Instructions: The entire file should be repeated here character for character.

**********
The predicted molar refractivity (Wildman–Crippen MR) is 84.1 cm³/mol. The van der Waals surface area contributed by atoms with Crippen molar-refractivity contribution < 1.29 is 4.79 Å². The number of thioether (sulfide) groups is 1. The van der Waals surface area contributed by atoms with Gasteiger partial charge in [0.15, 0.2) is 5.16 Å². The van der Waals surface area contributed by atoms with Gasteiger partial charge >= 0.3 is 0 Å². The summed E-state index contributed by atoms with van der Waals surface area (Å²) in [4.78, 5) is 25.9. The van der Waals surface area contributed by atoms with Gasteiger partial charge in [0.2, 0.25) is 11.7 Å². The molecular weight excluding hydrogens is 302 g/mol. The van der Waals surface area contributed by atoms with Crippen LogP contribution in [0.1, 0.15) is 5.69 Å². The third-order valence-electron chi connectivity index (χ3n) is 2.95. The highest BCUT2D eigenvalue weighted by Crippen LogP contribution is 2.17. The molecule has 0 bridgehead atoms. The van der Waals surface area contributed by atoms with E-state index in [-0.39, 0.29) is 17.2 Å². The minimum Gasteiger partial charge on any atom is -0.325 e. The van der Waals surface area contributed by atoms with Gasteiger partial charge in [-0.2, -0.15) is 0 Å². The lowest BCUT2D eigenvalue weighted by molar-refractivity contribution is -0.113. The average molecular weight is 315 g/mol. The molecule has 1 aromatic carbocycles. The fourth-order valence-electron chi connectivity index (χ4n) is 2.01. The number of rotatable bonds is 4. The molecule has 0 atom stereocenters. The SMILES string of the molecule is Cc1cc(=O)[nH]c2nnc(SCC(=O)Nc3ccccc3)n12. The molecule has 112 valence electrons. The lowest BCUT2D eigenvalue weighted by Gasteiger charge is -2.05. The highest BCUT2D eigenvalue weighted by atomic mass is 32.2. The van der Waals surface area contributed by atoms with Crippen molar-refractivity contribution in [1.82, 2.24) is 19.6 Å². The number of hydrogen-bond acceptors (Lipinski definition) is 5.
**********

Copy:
The predicted molar refractivity (Wildman–Crippen MR) is 84.1 cm³/mol. The van der Waals surface area contributed by atoms with Crippen molar-refractivity contribution < 1.29 is 4.79 Å². The number of thioether (sulfide) groups is 1. The van der Waals surface area contributed by atoms with Gasteiger partial charge in [0.15, 0.2) is 5.16 Å². The van der Waals surface area contributed by atoms with Gasteiger partial charge >= 0.3 is 0 Å². The summed E-state index contributed by atoms with van der Waals surface area (Å²) in [4.78, 5) is 25.9. The van der Waals surface area contributed by atoms with Gasteiger partial charge in [0.2, 0.25) is 11.7 Å². The molecular weight excluding hydrogens is 302 g/mol. The van der Waals surface area contributed by atoms with Crippen LogP contribution in [0.1, 0.15) is 5.69 Å². The third-order valence-electron chi connectivity index (χ3n) is 2.95. The highest BCUT2D eigenvalue weighted by Crippen LogP contribution is 2.17. The molecule has 0 bridgehead atoms. The van der Waals surface area contributed by atoms with E-state index in [-0.39, 0.29) is 17.2 Å². The minimum Gasteiger partial charge on any atom is -0.325 e. The van der Waals surface area contributed by atoms with Gasteiger partial charge in [-0.2, -0.15) is 0 Å². The lowest BCUT2D eigenvalue weighted by molar-refractivity contribution is -0.113. The average molecular weight is 315 g/mol. The molecule has 1 aromatic carbocycles. The fourth-order valence-electron chi connectivity index (χ4n) is 2.01. The number of rotatable bonds is 4. The molecule has 0 atom stereocenters. The SMILES string of the molecule is Cc1cc(=O)[nH]c2nnc(SCC(=O)Nc3ccccc3)n12. The molecule has 112 valence electrons. The lowest BCUT2D eigenvalue weighted by Gasteiger charge is -2.05. The highest BCUT2D eigenvalue weighted by atomic mass is 32.2. The van der Waals surface area contributed by atoms with Crippen molar-refractivity contribution in [1.82, 2.24) is 19.6 Å². The number of hydrogen-bond acceptors (Lipinski definition) is 5.